A federal judge on Sept. 22, 2023, gave Southaven, Horn Lake and unincorporated parts of DeSoto County areas eight years to to move off Memphis’ sewer system. Credit: City of Southaven

A federal judge ruled late last week that Southaven, Horn Lake and some unincorporated parts of DeSoto County have eight years to redirect their wastewater after relying on Memphis for nearly 50 years.

The sections of DeSoto County, represented by the Horn Lake Creek Basin Interceptor Sewer District, have argued with Memphis officials for years over when Memphis could stop treating the north Mississippi suburbs’ wastewater. Memphis has treated the Mississippi towns’ sewage since 1975.

Memphis notified the sewer district in 2018 that it wanted to end the relationship so it could focus resources on its own residents. Since then, the two sides have battled in court over how much longer the sewer district could send sewage to Memphis before building its own new infrastructure, which the district estimates costing $230 million.

The district’s consulting engineer, Tim Verner, said it would take a minimum of eight to 10 years for it to build its own sewer treatment facility, but could take up to 13 years if the district runs into permitting issues, according to court filings.

U.S. District Judge Mark Norris, in his ruling last Friday, explained that he was giving the sewer district only eight years because it’s been five years since Memphis first said that it would not renew the contract.

Keith Turner, an attorney for the sewer district, told Mississippi Today that there are still some obstacles that need addressing.

“As we’ve told the court, there are a lot of variables that are out of our control,” Turner said.

He listed funding as the primary concern. In June, Southaven Mayor Darren Musselwhite told Mississippi Today that the district plans to get about half of the $230 million from state and federal funding, and then procure the rest of the funds from bonds and low-interest loans. Turner also said that acquiring property and easements to run new sewer lines through could also be a challenge.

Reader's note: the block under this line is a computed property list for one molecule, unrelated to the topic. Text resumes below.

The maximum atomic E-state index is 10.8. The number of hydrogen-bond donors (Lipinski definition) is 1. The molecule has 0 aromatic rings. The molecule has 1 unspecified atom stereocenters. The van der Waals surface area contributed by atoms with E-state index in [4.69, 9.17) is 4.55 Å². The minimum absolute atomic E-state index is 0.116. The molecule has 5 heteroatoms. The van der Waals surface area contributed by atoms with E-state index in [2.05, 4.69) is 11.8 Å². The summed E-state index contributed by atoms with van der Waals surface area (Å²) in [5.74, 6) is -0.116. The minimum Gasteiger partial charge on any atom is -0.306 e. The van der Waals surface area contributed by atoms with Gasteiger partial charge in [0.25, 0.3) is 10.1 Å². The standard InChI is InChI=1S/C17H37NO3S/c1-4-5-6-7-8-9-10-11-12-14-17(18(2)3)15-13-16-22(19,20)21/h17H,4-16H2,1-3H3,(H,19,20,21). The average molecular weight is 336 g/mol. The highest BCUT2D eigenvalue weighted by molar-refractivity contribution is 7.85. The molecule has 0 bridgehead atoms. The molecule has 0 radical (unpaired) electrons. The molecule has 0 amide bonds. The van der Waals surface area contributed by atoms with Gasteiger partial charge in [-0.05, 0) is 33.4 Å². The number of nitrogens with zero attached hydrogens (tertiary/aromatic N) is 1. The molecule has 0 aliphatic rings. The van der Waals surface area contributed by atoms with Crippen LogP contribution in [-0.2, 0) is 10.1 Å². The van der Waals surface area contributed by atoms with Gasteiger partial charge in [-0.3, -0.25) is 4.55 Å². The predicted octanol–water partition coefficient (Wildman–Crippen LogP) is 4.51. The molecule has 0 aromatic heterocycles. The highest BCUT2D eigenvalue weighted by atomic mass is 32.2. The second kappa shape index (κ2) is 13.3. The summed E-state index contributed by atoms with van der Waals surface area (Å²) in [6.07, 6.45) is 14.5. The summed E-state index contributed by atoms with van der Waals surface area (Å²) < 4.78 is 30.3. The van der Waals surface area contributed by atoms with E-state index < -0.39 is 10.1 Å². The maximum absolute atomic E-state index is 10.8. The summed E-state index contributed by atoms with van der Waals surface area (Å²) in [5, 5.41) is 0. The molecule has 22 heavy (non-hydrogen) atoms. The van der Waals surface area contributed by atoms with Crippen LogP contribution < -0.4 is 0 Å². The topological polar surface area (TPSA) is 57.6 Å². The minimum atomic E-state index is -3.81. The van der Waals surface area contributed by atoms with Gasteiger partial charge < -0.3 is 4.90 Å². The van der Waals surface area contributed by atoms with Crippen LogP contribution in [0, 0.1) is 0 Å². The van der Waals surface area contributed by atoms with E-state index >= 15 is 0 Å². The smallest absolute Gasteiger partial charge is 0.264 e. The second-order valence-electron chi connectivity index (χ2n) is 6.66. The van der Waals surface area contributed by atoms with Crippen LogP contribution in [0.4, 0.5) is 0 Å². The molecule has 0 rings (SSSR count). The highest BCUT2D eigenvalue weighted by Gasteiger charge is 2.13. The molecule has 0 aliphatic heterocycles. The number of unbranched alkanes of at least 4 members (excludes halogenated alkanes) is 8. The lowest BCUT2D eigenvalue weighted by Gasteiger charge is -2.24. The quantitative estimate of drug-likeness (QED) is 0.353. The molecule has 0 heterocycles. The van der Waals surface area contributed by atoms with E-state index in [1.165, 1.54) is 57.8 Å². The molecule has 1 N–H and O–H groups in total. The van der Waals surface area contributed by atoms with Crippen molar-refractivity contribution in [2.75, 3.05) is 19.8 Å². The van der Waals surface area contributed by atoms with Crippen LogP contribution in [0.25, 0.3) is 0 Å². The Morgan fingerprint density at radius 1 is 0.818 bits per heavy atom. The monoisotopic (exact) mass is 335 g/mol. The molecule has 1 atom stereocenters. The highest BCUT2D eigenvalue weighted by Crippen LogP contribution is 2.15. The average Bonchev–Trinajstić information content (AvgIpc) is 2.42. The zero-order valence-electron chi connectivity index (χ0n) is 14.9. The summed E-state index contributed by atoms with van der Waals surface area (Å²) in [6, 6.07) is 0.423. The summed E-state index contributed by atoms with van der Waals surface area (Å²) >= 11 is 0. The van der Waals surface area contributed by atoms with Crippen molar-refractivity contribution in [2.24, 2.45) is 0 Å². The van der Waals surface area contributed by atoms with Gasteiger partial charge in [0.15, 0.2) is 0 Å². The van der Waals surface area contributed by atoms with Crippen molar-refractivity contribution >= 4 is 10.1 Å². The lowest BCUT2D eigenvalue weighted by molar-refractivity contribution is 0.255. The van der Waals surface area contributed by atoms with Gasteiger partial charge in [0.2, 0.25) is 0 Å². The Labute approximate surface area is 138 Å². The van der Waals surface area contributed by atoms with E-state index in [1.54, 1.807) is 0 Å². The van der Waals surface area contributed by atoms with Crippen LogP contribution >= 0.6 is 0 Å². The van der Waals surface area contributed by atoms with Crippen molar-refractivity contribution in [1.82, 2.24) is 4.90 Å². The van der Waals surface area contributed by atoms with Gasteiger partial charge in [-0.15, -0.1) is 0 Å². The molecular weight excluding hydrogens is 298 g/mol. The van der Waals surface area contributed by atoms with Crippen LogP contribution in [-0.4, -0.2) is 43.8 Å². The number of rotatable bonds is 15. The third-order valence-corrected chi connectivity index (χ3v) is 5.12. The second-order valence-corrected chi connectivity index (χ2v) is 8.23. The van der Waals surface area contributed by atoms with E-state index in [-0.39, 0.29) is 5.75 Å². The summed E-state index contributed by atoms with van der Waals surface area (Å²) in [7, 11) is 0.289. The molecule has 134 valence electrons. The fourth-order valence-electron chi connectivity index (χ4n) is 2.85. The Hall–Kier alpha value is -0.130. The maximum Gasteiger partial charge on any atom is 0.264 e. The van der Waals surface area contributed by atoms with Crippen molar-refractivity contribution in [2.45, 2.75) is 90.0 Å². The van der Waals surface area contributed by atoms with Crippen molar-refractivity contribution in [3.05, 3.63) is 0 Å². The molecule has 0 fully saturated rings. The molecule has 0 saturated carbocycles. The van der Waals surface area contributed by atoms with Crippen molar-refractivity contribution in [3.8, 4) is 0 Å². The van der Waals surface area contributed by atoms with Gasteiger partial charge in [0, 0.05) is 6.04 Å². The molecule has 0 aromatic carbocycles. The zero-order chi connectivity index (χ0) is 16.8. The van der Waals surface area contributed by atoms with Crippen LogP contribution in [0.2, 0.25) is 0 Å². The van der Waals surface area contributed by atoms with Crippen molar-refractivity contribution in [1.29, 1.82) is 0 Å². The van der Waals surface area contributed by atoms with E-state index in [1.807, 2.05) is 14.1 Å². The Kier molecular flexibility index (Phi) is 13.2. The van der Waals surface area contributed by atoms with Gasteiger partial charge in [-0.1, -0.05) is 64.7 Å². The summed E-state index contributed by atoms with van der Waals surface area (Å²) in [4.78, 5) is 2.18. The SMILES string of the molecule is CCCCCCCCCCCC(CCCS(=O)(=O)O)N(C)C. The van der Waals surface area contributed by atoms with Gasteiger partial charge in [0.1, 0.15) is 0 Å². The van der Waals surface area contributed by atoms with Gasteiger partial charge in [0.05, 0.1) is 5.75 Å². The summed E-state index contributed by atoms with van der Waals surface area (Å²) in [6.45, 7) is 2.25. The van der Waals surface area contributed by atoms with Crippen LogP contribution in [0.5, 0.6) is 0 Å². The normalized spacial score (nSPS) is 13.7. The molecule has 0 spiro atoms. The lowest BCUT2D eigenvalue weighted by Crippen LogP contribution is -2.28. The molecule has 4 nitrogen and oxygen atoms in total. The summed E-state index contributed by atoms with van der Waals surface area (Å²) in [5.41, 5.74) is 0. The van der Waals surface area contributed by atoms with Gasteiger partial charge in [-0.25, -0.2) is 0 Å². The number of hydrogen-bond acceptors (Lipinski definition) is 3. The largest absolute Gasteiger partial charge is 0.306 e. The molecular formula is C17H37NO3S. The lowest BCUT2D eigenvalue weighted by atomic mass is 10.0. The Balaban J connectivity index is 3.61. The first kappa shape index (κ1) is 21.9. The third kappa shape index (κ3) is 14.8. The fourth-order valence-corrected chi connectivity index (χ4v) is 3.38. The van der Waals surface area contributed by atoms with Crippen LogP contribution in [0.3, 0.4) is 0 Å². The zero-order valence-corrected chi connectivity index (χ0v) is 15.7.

The new sewer system, which would be operated under the DeSoto County Regional Utility Authority, would require significant expansions to the already-existing Johnson Creek Wastewater Treatment Facility.

Norris’ ruling also requires the sewer district to increase its rates. Under the previous agreement, the district only pays Memphis 96 cents per 1,000 gallons. Norris sided with Memphis officials, who argued that the DeSoto County towns should pay the wholesale $3.32 per 1,000 gallon rate that other suburbs — such as Collierville, Lakeland, and Millington — pay. The judge’s order gradually increases the rates for the DeSoto County customers until the sewer district disconnects from Memphis’s infrastructure.

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Alex Rozier, from New York City, is Mississippi Today’s data and environment reporter. His work has appeared in the Boston Globe, Open Secrets, and on NBC.com. In 2019, Alex was a grantee through the Pulitzer Center’s Connected Coastlines program, which supported his coverage around the impact of climate change on Mississippi fisheries.